This image is presented as a "thumbnail" because it is protected by copyright. The Brooklyn Museum respects the rights of artists who retain the copyright to their work.
Through a playful arrangement of glowing lines and colorful geometric shapes Wassily Kandinsky suggests a figure standing on one leg between the sun and the moon. Whereas his early work consisted of clearly defined figure studies and fanciful reminiscences of his native Russia, Kandinsky’s paintings after World War I became more geometric, partly in response to Russian Suprematism, which celebrated pure abstract forms floating in limitless space. Kandinsky painted Stubborn in Germany, where he had moved in 1921 to join the experimental Bauhaus school of art and design.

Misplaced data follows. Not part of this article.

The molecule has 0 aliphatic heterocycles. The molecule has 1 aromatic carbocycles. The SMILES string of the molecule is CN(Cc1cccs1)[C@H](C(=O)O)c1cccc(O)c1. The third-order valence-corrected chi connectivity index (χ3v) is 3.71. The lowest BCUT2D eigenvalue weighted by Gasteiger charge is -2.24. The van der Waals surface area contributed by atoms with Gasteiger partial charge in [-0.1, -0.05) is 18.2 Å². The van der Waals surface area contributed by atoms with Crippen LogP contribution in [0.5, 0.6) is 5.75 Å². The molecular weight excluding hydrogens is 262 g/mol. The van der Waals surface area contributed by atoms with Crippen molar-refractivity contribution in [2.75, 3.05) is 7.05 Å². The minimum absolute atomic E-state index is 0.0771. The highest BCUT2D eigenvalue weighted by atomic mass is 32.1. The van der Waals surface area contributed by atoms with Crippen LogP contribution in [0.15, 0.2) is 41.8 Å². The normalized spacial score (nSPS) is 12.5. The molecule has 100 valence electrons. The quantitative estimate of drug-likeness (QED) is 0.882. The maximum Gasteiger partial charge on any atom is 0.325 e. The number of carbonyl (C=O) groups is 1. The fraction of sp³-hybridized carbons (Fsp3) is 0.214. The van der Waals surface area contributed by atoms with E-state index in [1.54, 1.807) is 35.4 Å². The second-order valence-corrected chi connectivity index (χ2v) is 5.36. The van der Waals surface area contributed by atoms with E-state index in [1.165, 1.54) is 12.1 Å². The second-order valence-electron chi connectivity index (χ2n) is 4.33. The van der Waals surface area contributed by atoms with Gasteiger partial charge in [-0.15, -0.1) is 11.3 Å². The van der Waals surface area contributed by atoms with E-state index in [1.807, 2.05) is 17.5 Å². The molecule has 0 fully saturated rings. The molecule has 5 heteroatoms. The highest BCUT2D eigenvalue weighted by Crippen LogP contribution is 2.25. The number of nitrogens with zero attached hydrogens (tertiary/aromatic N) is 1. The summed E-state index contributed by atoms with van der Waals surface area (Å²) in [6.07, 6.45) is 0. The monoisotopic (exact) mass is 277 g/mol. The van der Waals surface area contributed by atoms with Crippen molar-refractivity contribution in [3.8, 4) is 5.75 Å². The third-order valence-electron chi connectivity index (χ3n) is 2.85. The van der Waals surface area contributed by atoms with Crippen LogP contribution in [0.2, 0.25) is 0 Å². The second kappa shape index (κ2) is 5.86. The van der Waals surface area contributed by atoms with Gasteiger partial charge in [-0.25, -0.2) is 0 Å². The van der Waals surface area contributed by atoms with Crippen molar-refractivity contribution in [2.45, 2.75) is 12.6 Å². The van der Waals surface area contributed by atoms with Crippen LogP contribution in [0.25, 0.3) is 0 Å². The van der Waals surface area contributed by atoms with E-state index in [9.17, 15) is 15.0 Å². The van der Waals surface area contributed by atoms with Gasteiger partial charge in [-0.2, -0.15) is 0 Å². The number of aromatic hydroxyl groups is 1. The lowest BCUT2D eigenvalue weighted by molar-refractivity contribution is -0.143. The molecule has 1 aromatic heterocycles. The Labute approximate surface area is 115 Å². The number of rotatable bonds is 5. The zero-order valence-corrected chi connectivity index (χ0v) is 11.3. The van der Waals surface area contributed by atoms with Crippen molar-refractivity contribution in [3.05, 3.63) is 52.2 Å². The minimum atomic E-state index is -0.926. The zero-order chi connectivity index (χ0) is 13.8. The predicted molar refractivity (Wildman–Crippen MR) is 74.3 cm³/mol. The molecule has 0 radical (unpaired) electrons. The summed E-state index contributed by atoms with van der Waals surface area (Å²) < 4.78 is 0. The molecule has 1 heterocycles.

- Artist: Wassily Kandinsky, Russian, 1866-1944
- Medium: Oil on paperboard
- Place Made: Europe
- Dates: 1929
- Dimensions: 27 3/4 x 19 1/8in. (70.5 x 48.6cm) Frame: 37 1/4 x 28 3/4 in. (94.6 x 73 cm) (show scale)
- Signature: Monogrammed and dated lower left: "VK/29"
- Collections:European Art
- Museum Location: This item is on view in Beaux-Arts Court, West, 3rd Floor
- Accession Number: 1992.107.19
- Credit Line: Bequest of William K. Jacobs, Jr.
- Rights Statement: © artist or artist's estate
- Caption: Wassily Kandinsky (Russian, 1866-1944). Stubborn (Hartnäckig), 1929. Oil on paperboard, 27 3/4 x 19 1/8in. (70.5 x 48.6cm). Brooklyn Museum, Bequest of William K. Jacobs, Jr., 1992.107.19. © artist or artist's estate
- Record Completeness: Best (84%)